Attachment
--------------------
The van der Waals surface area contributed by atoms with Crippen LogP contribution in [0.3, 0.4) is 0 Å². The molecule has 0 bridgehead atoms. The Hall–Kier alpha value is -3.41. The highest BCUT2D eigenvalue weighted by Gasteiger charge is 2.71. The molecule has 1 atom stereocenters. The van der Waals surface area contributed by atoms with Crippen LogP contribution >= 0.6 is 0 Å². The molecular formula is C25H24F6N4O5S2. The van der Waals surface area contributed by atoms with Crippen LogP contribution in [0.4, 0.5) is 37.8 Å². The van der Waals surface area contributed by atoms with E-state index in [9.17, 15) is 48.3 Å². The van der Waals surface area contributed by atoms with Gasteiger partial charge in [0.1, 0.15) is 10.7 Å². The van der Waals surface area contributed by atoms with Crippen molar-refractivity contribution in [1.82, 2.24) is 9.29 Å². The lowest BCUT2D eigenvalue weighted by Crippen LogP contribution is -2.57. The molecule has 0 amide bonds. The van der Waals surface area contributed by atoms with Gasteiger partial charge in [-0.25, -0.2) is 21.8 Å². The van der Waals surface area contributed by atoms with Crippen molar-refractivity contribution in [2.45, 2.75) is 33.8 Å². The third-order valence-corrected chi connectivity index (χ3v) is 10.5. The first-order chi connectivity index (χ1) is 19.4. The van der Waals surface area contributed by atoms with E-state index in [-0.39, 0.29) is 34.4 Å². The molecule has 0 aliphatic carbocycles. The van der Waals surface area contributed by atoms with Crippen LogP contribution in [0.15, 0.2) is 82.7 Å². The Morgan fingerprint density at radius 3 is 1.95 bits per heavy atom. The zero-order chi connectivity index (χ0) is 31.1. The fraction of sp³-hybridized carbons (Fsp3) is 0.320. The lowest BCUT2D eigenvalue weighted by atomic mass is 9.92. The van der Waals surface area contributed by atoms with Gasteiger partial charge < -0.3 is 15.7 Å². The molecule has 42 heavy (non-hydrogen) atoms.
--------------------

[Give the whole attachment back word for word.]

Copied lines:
The van der Waals surface area contributed by atoms with Crippen LogP contribution in [0.3, 0.4) is 0 Å². The molecule has 0 bridgehead atoms. The Hall–Kier alpha value is -3.41. The highest BCUT2D eigenvalue weighted by Gasteiger charge is 2.71. The molecule has 1 atom stereocenters. The van der Waals surface area contributed by atoms with Crippen LogP contribution >= 0.6 is 0 Å². The molecular formula is C25H24F6N4O5S2. The van der Waals surface area contributed by atoms with Crippen LogP contribution in [0.4, 0.5) is 37.8 Å². The van der Waals surface area contributed by atoms with E-state index in [9.17, 15) is 48.3 Å². The van der Waals surface area contributed by atoms with Gasteiger partial charge in [0.1, 0.15) is 10.7 Å². The van der Waals surface area contributed by atoms with Crippen molar-refractivity contribution in [1.82, 2.24) is 9.29 Å². The lowest BCUT2D eigenvalue weighted by Crippen LogP contribution is -2.57. The molecule has 0 amide bonds. The van der Waals surface area contributed by atoms with Gasteiger partial charge in [-0.25, -0.2) is 21.8 Å². The van der Waals surface area contributed by atoms with Crippen molar-refractivity contribution in [2.45, 2.75) is 33.8 Å². The third-order valence-corrected chi connectivity index (χ3v) is 10.5. The first-order chi connectivity index (χ1) is 19.4. The van der Waals surface area contributed by atoms with E-state index in [-0.39, 0.29) is 34.4 Å². The molecule has 0 aliphatic carbocycles. The van der Waals surface area contributed by atoms with Crippen LogP contribution in [0.15, 0.2) is 82.7 Å². The Morgan fingerprint density at radius 3 is 1.95 bits per heavy atom. The zero-order chi connectivity index (χ0) is 31.1. The fraction of sp³-hybridized carbons (Fsp3) is 0.320. The lowest BCUT2D eigenvalue weighted by atomic mass is 9.92. The van der Waals surface area contributed by atoms with Gasteiger partial charge < -0.3 is 15.7 Å². The molecule has 42 heavy (non-hydrogen) atoms.